The Electoral Commission (EC) on Friday launched its first-ever Communications Strategy Document which gives a clear roadmap in support of its five-year Strategic Plan.
The 88-page document, if thoroughly implemented, would result in transforming the image of the Commission, improve its relationship with stakeholders, give a better publicity of the Commission’s electoral activities, and increase public confidence in it.
It, therefore, details exactly how the EC would disseminate information to stakeholders on its programmes and activities to attain the objectives of the Strategic Plan.
It further outlines the Commission’s target audiences, communications principles, internal and external communications policies, and the channels that would be used for both internal and external communications.
Mrs Charlotte Osei, the EC Chairperson, said the Commission recognised that effective communication drove transparency, accountability and ultimately better services and outcomes.
“Our success in improving outcomes and the quality of the electoral services we provide is significantly dependent on our ability to look outward to serve the interest of the voting public,” she said.
“This communications strategy is the blue print of how we intend to effectively communicate with all internal and external stakeholders in order to meet our core electoral mandate,” she added.
Mrs Osei said the document spelt out how the strategy would be implement and the mechanisms for results evaluation at predetermined intervals.
The United States Agency for International Development (USAID) provided the necessary funding for the writing and printing of the document.
Mrs Osei said the Communications Strategy Document came at a time when the Commission had purposed to redefine its relationship with key stakeholders and reposition itself as a more transparent and responsive institution alive to its responsibilities of delivering credible world-class elections.
“We are aiming to be the Benchmark in Africa for the delivery of independent, trusted and world-class electoral outcomes.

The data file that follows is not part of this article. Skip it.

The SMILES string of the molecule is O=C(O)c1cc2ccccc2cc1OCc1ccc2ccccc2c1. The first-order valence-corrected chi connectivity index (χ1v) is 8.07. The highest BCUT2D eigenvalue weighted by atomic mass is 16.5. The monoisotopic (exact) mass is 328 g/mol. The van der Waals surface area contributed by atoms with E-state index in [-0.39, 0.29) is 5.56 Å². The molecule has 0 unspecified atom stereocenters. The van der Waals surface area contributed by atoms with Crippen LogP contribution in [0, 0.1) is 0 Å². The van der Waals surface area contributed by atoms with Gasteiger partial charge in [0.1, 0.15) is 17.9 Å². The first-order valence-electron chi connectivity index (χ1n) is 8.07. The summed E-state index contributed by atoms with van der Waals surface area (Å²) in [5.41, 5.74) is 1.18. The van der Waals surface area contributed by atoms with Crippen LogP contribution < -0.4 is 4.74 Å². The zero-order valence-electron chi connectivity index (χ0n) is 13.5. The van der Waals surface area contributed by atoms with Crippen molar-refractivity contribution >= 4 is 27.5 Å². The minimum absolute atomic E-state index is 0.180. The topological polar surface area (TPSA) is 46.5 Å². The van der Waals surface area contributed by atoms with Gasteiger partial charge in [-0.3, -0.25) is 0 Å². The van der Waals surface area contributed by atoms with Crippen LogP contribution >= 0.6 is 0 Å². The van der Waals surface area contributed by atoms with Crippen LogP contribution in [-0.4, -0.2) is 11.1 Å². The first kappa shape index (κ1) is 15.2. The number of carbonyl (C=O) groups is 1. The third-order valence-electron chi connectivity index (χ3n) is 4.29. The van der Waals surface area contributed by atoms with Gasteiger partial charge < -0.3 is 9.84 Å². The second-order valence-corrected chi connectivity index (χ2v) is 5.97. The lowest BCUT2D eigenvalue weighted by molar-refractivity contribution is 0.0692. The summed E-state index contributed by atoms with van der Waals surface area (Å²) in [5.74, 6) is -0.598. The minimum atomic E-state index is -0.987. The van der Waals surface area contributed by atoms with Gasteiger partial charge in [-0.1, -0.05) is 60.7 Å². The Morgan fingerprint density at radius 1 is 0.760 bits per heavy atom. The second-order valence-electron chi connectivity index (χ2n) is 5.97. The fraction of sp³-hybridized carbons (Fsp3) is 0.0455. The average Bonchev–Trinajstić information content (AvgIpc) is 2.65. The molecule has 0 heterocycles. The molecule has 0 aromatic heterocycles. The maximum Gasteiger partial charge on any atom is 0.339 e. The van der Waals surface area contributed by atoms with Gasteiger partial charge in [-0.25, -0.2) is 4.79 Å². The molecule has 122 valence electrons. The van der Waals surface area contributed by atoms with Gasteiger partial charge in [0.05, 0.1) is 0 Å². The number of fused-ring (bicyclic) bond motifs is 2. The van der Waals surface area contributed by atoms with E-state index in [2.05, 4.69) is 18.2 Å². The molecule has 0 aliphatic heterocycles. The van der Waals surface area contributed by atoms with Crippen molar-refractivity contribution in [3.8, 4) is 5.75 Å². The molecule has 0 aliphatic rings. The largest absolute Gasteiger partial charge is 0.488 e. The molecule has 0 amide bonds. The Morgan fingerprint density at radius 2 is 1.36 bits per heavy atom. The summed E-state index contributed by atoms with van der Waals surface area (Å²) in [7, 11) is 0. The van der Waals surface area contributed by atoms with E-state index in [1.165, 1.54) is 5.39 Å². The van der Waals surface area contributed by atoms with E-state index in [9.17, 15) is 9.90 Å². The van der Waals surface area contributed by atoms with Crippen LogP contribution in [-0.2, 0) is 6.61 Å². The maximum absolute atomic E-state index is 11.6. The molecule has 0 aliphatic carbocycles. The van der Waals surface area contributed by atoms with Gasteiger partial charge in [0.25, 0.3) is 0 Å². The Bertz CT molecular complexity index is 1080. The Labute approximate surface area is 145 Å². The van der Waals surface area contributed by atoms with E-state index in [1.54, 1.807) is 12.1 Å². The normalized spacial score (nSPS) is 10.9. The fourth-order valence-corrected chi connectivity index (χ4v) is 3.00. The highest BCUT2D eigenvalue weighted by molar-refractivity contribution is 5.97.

“Effective communications is, therefore, imperative to building understanding and trust among our stakeholders,” Mrs Osei said.
She said in view of the fact that the Commission now had a well-structured Communications Department, it was expected that the team would diligently work towards implementing the activities contained in the Communications Strategy.
She said the USAID, through its Support for Governance and Democracy Programme, had been working closely with the EC towards a credible electoral process such as the redesigning of the Commission’s website and building the EC’s communication capacity.
Mr Robert P. Jackson, the US Ambassador to Ghana, said the launch was an important milestone in the quest to ensure that Ghana remained one of the world’s most open democracies and Ghanaians remained the world’s most engaged electorate.
“With just over 100 days until Ghana’s 2016 presidential election, we are clearly at a critical juncture. During the weeks ahead, the Commission has an important role to play. Communicating with the electorate is one of the most formidable – and consequential – challenges the Commissioners face.
“Without effective communication voters may misconstrue noble intentions and become disillusioned with the democratic process,” he said.
He said Ghana had one of the world’s most free presses and is one of the world’s most vibrant democracies.
“This Communications Strategy will equip voters with the knowledge they need to engage in elections,” the US Ambassador said.